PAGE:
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We just want to say one word to you: Plastics.

In 1967, when that bit of advice in “The Graduate” was forever embedded in popular culture, plastic had a limitless future. It still does: Plastic produced 50 years ago is still around, and will be just about forever because it doesn’t decompose. It just breaks down into smaller and smaller bits. Plastic waste, large and small, has become embedded in every environment on Earth, harming wildlife. But it’s especially insidious in the world’s waters.

A clump of plastic garbage floats just off the shore of Lake Michigan.
A sea star found by Shedd researchers in the Bahamas sits on the sandy ocean floor with a plastic chips bag stuck to its rough body.

The cost of convenience

Plastic is undeniably the wonder material: It’s cheap and versatile, and it is ubiquitous where we live, work and shop. But each year, an estimated 8.8 million tons—tons—of the stuff winds up in the global ocean. Sea turtles choke on film bags, which they mistake for sea jellies; albatrosses feed colorful but fatal pellets to their chicks; and gray whales ingest a whole array of indigestible plastic flotsam. In fact, 1 million seabirds and 100,000 marine mammals are killed each year by plastic through ingestion, starvation, suffocation, infection, drowning, or entanglement.

As this plastic trash breaks into smaller and smaller particles, it can eventually turn seawater cloudy—a phenomenon called plastic smog—and block sunlight needed for photosynthesis by phytoplankton and algae, the foundation of the marine food web. These microplastics also resemble plankton and are eaten by tiny invertebrates and fish larvae, some of the most basic foods for marine wildlife. In addition to having zero nutritional value, the plastic bits can bind with any toxic molecules present, such as BPAs (found in plastic straws) and carcinogenic PCBs. These toxins bioaccumulate in animals’ tissues and then work their way up the food web in increasing concentrations, including up to the seafood we eat.

Getting to the source

More plastic has been produced in the last 10 years than during the last century. That’s nearly 380 million tons of plastic every year.

Much of it goes into single-use products. You know the stuff: straws, Styrofoam cups, grocery bags, lighters, disposable diapers and the ubiquitous plastic beverage bottles. Americans down 1,500 bottled waters every second. We use 500 million plastic straws a day.

On average, we each toss about 185 pounds of single-use plastic products a year. Despite the fact that plastic bottles, and their lids, are almost universally recyclable, about 70 percent—35 million bottles—wind up in garbage dumps every year.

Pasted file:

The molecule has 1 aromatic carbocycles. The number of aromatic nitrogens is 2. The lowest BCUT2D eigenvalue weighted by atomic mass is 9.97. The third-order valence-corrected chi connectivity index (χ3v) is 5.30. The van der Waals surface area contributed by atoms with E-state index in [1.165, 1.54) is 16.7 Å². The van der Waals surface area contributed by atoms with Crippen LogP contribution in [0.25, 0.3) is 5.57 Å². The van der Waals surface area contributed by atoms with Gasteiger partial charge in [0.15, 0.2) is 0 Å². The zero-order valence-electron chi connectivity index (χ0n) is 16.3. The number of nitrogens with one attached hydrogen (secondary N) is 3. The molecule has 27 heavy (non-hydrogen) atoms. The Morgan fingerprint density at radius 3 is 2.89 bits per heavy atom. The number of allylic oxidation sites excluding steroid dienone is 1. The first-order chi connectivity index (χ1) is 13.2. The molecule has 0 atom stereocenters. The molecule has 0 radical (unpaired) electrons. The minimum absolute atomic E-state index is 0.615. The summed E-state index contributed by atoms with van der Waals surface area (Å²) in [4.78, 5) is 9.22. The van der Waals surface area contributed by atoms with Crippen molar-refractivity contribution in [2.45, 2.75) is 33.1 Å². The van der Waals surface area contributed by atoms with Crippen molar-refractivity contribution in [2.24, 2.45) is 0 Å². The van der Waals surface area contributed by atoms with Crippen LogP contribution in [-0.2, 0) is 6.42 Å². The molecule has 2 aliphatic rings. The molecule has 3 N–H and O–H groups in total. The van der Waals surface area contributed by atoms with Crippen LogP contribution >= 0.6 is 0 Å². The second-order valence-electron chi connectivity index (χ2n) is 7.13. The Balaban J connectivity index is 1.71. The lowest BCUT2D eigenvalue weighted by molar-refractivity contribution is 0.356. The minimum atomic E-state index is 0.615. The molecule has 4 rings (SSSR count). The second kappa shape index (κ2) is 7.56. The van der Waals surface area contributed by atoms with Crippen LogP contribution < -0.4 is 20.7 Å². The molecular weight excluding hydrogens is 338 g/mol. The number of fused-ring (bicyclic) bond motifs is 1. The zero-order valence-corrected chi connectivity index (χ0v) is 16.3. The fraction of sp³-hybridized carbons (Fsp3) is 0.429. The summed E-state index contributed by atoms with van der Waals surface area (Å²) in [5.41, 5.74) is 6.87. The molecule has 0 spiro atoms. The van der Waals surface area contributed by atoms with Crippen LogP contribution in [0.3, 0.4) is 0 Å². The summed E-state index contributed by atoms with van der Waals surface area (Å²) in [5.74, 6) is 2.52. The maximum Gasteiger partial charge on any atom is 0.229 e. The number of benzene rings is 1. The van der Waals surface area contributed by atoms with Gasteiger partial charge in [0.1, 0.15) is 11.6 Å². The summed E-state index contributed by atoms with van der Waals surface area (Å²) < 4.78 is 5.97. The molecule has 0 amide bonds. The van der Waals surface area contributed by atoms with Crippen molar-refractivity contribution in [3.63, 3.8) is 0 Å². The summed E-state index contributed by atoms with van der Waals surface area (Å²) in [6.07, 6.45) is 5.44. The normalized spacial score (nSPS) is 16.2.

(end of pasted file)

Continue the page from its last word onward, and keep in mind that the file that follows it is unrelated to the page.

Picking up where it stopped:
Plastic and foam debris floats in the waters of Lake Michigan, visible from the edge of a pedestrian path bordering the lake along Chicago's skyline.
Plastics litter the cracks in a rocky beach in the Bahamas.

(Recycling offers a serviceable but limited loop of use and reuse, mainly through “downcycling,” or repurposing plastic fibers into different products. Recycling can help keep existing single-use plastic out of the environment, but it doesn’t offset the escalating production of new disposable products from virgin plastic.)

Unlike beverage containers, the often-accompanying plastic straws are nearly impossible to recycle because of their complex composition: a petroleum byproduct called polypropylene mixed with colorants and plasticizers. (It sounds unappetizing and unhealthy.) One use and they’re in the trash container and then in a landfill. And then, all too often, into a body of water near you.

Eighty percent of those annual 8.8 million tons of ocean plastic can be identified as coming from land-based sources. A plastic straw dropped during a picnic at 12th Street Beach can be lapped up by Lake Michigan and swept up through the rest of the Great Lakes, along the St. Lawrence River and out to the Atlantic Ocean, where it can choke a fish, seal, seabird, or sea turtle.

Nickel, a rescued sea turtle, swims in Shedd's Caribbean Reef habitat with overlaid text that says "#SheddTheStraw for sea turtles."

The last straw

There is a solution: Recycle what you can and reduce your use of what you can’t. 

For Earth Day this year, Shedd challenges the Chicago community to #SheddTheStraw. We took the first step: We’ve removed plastic straws from our cafés as part of an organization-wide commitment to reduce single-use plastics in our operations. We also provide recycling receptacles for our guests and our employees. Our reduction of single-use plastics is reflected in the decreasing amount of plastic we recycle each year: from 2.79 tons in 2013 to .85 tons last year. So far this year, we’ve only generated .07 tons—140 pounds—of single-use plastic to recycle. Our efforts were recognized by the Illinois Recycling Association in 2015, when we received its award for the outstanding non-profit recycling and waste reduction program.

Join us in making the aquatic environment cleaner and safer for the animals we love. Take a pass on the plastic straws provided with your cold beverages. Suggest paper straws at your favorite coffee or snack shop. And if you love using straws, you can invest in a reusable one. 

We can each do our part to reduce plastic pollution because when we throw away plastic, it doesn’t go away. From the wave of the future, single-use plastics have become a tidal wave of trouble. But it’s a problem we can solve together.